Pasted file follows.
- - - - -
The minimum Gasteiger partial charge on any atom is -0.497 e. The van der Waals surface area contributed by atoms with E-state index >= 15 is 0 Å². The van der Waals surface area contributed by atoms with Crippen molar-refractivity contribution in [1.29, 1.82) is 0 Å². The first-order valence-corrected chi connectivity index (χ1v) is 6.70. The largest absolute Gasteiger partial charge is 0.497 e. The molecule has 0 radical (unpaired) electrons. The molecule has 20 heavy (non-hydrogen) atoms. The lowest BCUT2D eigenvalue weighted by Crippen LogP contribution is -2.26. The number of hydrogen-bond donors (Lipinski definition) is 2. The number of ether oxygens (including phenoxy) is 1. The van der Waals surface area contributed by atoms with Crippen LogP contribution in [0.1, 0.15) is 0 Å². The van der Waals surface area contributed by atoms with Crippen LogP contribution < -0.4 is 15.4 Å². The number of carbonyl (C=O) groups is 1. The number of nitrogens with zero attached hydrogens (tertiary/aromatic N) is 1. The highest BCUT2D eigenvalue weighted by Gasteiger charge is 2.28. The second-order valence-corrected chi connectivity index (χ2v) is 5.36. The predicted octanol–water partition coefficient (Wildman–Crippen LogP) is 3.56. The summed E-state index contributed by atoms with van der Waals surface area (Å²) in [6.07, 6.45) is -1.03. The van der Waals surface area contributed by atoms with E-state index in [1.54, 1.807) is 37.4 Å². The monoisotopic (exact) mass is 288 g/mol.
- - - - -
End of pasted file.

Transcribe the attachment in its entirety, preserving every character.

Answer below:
The minimum Gasteiger partial charge on any atom is -0.497 e. The van der Waals surface area contributed by atoms with E-state index >= 15 is 0 Å². The van der Waals surface area contributed by atoms with Crippen molar-refractivity contribution in [1.29, 1.82) is 0 Å². The first-order valence-corrected chi connectivity index (χ1v) is 6.70. The largest absolute Gasteiger partial charge is 0.497 e. The molecule has 0 radical (unpaired) electrons. The molecule has 20 heavy (non-hydrogen) atoms. The lowest BCUT2D eigenvalue weighted by Crippen LogP contribution is -2.26. The number of hydrogen-bond donors (Lipinski definition) is 2. The number of ether oxygens (including phenoxy) is 1. The van der Waals surface area contributed by atoms with Crippen LogP contribution in [0.1, 0.15) is 0 Å². The van der Waals surface area contributed by atoms with Crippen LogP contribution < -0.4 is 15.4 Å². The number of carbonyl (C=O) groups is 1. The number of nitrogens with zero attached hydrogens (tertiary/aromatic N) is 1. The highest BCUT2D eigenvalue weighted by Gasteiger charge is 2.28. The second-order valence-corrected chi connectivity index (χ2v) is 5.36. The predicted octanol–water partition coefficient (Wildman–Crippen LogP) is 3.56. The summed E-state index contributed by atoms with van der Waals surface area (Å²) in [6.07, 6.45) is -1.03. The van der Waals surface area contributed by atoms with E-state index in [1.54, 1.807) is 37.4 Å². The monoisotopic (exact) mass is 288 g/mol.